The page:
Saturday, April 20, 2024

Nerf Bosses: An Interview With Game Workers Unite

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September 3rd was Labor Day, a holiday meant to celebrate the rights and protections American unions have fought for since the 19th century i.e the five-day workweek, eight hour work day, child labor laws, etc. But there’s one industry where many of these rights, which a lot of us take for granted, aren’t a given: the gaming industry. Luckily, people are working to fix that.

To learn more, I sat down with Emma Kinema, a game developer and organizer for Game Workers Unite, an organization at the forefront of the fight for a more equitable games industry.

Dan Arndt: Can you give me a little rundown of Game Workers Unite? Who you are, what you do?

Emma Kinema: We are a grassroots democratic organization of people dedicated to advocating for workers’ rights and the crafting of a unionized game industry. We represent all workers in game development. We seek to increase the visibility of our cause through community building, sharing resources, and direct action. We seek to bring hope to and empower those suffering in this industry. We are actively forming local chapters of our organization so that our members can organize directly in their own communities.

Dan: What was the genesis of Game Workers Unite? Why did it form?

EK: GWU started out of the angry discussions of some game workers online about bad conditions in the industry and labor abuses. We decided to organize a little direct action around a both-sidesing panel on unionization in the game industry and we got such a massive response to the idea that we started planning to host meetups as well as create and distribute literature. Since then we’ve been gaining more members, organizing local chapters around the world, and pushing the needle on labor conditions in the game industry in a pro-worker direction.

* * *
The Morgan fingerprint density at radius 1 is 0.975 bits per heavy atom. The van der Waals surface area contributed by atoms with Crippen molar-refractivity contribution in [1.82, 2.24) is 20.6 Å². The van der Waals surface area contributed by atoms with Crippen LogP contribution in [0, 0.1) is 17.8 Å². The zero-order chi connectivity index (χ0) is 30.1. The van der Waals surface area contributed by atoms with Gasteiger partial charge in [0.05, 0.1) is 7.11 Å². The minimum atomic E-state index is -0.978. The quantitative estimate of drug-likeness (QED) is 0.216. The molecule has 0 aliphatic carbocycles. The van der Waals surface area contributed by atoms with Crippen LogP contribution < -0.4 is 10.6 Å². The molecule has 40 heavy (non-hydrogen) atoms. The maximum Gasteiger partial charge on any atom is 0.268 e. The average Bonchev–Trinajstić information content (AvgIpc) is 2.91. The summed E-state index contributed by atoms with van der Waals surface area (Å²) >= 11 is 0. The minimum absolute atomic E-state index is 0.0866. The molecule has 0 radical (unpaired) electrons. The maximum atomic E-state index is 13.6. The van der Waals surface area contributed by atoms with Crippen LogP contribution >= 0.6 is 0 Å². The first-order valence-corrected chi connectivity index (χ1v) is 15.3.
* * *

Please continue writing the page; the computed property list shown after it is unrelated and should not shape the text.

Dan: What are some of the biggest problems facing labor in the gaming industry?

EK: There are countless issues, but rampant crunch due to bad management, lack of studio stability, large-scale contract employment, unpaid overtime, lack of comprehensive healthcare, poor crediting practices, and more count among them.

Dan: Can you explain what “crunch” is?

EK: The New York Times has defined crunch as “a sudden spike in work hours, as many as 20 days, that can last for days or weeks on end.” Some companies have pushed crunch upwards of several months. People have described experiencing stomach pains, memory loss, extreme anxiety, loss of family time, divorce, severe burnout, and more. Effectively, workers are trading their relationships and health so their employers can get
more money. Crunch is not sustainable, nor should it be planned. If we accept crunch as”part of the process,” then we accept our jobs will never get better.

It’s bad when the Mudokons are only slightly worse off.

Dan: Why do you think there’s such resistance to unionization efforts, both from within the industry and by fans? No industry probably wants to be pro-union but the games industry seems particularly resistant.